Since the late 1980s, Pakistan’s auto sector has been dominated by three assemblers, who have had to be pushed into making investments to localise the manufacture of components and spares, keep prices competitive, maintain output to keep pace with demand, and introduce new models on a regular basis.
The auto makers have their own point of view in all this, particularly of late when they claim, with merit to their case, that a large and growing cash economy has turned new cars into a speculative product, creating a secondary market of sorts where ‘own’ money dominates.
The government has done the right thing to emphasise on new entrants in the market above anything else. This is the best way to inject some fresh energy into the auto sector where booming sales are catching the eyes of other manufacturers.
The sector could use some healthy competition, and the policy pursued by previous government since the expiration of the last auto policy in 2012 to promote competition by encouraging imports of used cars, was counterproductive.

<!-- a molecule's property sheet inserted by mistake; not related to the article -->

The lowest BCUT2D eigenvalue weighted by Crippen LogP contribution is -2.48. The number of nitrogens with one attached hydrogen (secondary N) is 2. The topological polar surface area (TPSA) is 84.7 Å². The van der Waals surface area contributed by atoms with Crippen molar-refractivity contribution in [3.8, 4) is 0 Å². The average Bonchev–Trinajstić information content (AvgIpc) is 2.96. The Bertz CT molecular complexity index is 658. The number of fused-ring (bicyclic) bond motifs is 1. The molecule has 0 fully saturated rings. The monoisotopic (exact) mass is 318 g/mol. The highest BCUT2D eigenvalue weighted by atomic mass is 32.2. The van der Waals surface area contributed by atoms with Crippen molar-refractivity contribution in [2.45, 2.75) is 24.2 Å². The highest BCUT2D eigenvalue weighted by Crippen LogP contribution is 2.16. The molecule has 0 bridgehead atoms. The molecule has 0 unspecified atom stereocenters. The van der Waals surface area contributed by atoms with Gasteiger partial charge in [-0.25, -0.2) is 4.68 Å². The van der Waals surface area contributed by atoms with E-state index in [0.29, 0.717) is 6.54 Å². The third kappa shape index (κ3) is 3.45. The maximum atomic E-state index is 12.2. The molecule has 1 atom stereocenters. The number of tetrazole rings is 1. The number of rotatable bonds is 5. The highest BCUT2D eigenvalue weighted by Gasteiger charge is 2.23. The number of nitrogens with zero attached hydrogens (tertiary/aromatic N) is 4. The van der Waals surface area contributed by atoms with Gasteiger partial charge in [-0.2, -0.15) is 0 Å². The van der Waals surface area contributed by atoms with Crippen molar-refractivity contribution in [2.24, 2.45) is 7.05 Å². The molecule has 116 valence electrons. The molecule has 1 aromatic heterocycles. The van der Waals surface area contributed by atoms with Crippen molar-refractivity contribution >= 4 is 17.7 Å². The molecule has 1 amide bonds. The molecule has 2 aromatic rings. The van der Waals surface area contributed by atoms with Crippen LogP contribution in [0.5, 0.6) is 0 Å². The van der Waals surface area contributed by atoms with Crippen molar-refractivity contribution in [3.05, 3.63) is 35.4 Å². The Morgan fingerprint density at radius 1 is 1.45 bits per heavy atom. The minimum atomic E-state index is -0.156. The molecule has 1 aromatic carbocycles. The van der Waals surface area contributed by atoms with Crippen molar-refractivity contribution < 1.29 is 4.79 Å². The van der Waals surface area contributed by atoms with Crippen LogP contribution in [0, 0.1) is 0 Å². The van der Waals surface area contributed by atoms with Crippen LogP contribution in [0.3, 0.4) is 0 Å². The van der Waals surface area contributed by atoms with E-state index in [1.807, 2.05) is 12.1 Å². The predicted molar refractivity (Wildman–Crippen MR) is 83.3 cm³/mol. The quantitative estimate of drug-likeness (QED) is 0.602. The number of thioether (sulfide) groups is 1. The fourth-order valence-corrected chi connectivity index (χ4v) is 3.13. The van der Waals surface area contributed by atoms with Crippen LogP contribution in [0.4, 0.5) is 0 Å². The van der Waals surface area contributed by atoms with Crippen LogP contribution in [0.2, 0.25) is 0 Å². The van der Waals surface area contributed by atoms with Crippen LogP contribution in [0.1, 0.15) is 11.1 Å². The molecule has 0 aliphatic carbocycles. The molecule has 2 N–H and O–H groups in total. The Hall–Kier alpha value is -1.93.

A stable horizon for the next five years in terms of tariffs applicable to the new entrants and imported cars will do more to encourage investment than ad hoc changes in the tariffs of used cars.
Ad hoc moves of the sort that have been used since 2012 have hurt investment and introduced distortions in the behaviour of auto makers.
The new policy gives them a stable environment, and even though they are likely to make a fuss about the preferential treatment that new entrants will be given, at least they will know that their comfort zone is about to be disrupted.
Hopefully, this will spur a little more energy in the sector, which is sitting on massive cash reserves ready to invest, as pointed out by the State Bank at the start of the week.
Now that a policy has been announced, and competition may well be on the horizon, they have every reason to invest rather than hoard their cash.
Pak-India peace process
THE imminent trip by a Pakistani investigation team to India is both necessary and history-making. The Pathankot air force base attack in early January was a grim episode that could have yet again derailed dialogue between Pakistan and India.
It goes to the credit of the governments of Indian Prime Minister Narendra Modi and Pakistani Prime Minister Nawaz Sharif that the Pathankot attack did not cause the rupture that it could have and both governments have kept the channels of communication open.